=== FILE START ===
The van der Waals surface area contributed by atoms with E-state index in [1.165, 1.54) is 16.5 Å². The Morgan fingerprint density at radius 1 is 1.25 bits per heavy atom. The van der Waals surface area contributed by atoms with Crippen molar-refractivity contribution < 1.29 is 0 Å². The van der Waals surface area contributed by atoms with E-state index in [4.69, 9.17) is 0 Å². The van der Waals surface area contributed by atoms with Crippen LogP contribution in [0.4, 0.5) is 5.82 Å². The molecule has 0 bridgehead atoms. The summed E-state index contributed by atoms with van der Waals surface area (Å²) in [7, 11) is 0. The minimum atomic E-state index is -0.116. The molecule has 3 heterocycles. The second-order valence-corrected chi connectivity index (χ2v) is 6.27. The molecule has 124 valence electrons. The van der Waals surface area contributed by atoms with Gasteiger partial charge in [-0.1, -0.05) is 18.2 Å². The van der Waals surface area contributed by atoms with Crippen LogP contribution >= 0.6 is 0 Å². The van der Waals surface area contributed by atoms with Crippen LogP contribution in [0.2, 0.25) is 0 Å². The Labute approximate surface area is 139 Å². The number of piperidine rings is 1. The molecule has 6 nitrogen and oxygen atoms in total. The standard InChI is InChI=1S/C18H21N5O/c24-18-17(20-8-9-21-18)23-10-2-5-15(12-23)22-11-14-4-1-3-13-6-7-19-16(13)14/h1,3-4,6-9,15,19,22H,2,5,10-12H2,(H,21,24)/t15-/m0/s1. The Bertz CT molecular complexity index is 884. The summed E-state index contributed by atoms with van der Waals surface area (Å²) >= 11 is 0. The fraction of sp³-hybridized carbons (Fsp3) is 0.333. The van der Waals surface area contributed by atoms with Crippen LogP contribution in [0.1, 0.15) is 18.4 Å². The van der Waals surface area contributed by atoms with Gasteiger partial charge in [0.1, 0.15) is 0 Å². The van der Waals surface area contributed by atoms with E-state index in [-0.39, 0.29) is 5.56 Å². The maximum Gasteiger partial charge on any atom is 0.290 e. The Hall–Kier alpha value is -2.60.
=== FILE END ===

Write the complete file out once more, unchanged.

The van der Waals surface area contributed by atoms with E-state index in [1.165, 1.54) is 16.5 Å². The Morgan fingerprint density at radius 1 is 1.25 bits per heavy atom. The van der Waals surface area contributed by atoms with Crippen molar-refractivity contribution < 1.29 is 0 Å². The van der Waals surface area contributed by atoms with E-state index in [4.69, 9.17) is 0 Å². The van der Waals surface area contributed by atoms with Crippen LogP contribution in [0.4, 0.5) is 5.82 Å². The molecule has 0 bridgehead atoms. The summed E-state index contributed by atoms with van der Waals surface area (Å²) in [7, 11) is 0. The minimum atomic E-state index is -0.116. The molecule has 3 heterocycles. The second-order valence-corrected chi connectivity index (χ2v) is 6.27. The molecule has 124 valence electrons. The van der Waals surface area contributed by atoms with Gasteiger partial charge in [-0.1, -0.05) is 18.2 Å². The van der Waals surface area contributed by atoms with Crippen LogP contribution >= 0.6 is 0 Å². The van der Waals surface area contributed by atoms with Crippen LogP contribution in [0.2, 0.25) is 0 Å². The Labute approximate surface area is 139 Å². The number of piperidine rings is 1. The molecule has 6 nitrogen and oxygen atoms in total. The standard InChI is InChI=1S/C18H21N5O/c24-18-17(20-8-9-21-18)23-10-2-5-15(12-23)22-11-14-4-1-3-13-6-7-19-16(13)14/h1,3-4,6-9,15,19,22H,2,5,10-12H2,(H,21,24)/t15-/m0/s1. The Bertz CT molecular complexity index is 884. The summed E-state index contributed by atoms with van der Waals surface area (Å²) >= 11 is 0. The fraction of sp³-hybridized carbons (Fsp3) is 0.333. The van der Waals surface area contributed by atoms with Crippen LogP contribution in [0.1, 0.15) is 18.4 Å². The van der Waals surface area contributed by atoms with Gasteiger partial charge in [0.1, 0.15) is 0 Å². The van der Waals surface area contributed by atoms with E-state index in [-0.39, 0.29) is 5.56 Å². The maximum Gasteiger partial charge on any atom is 0.290 e. The Hall–Kier alpha value is -2.60.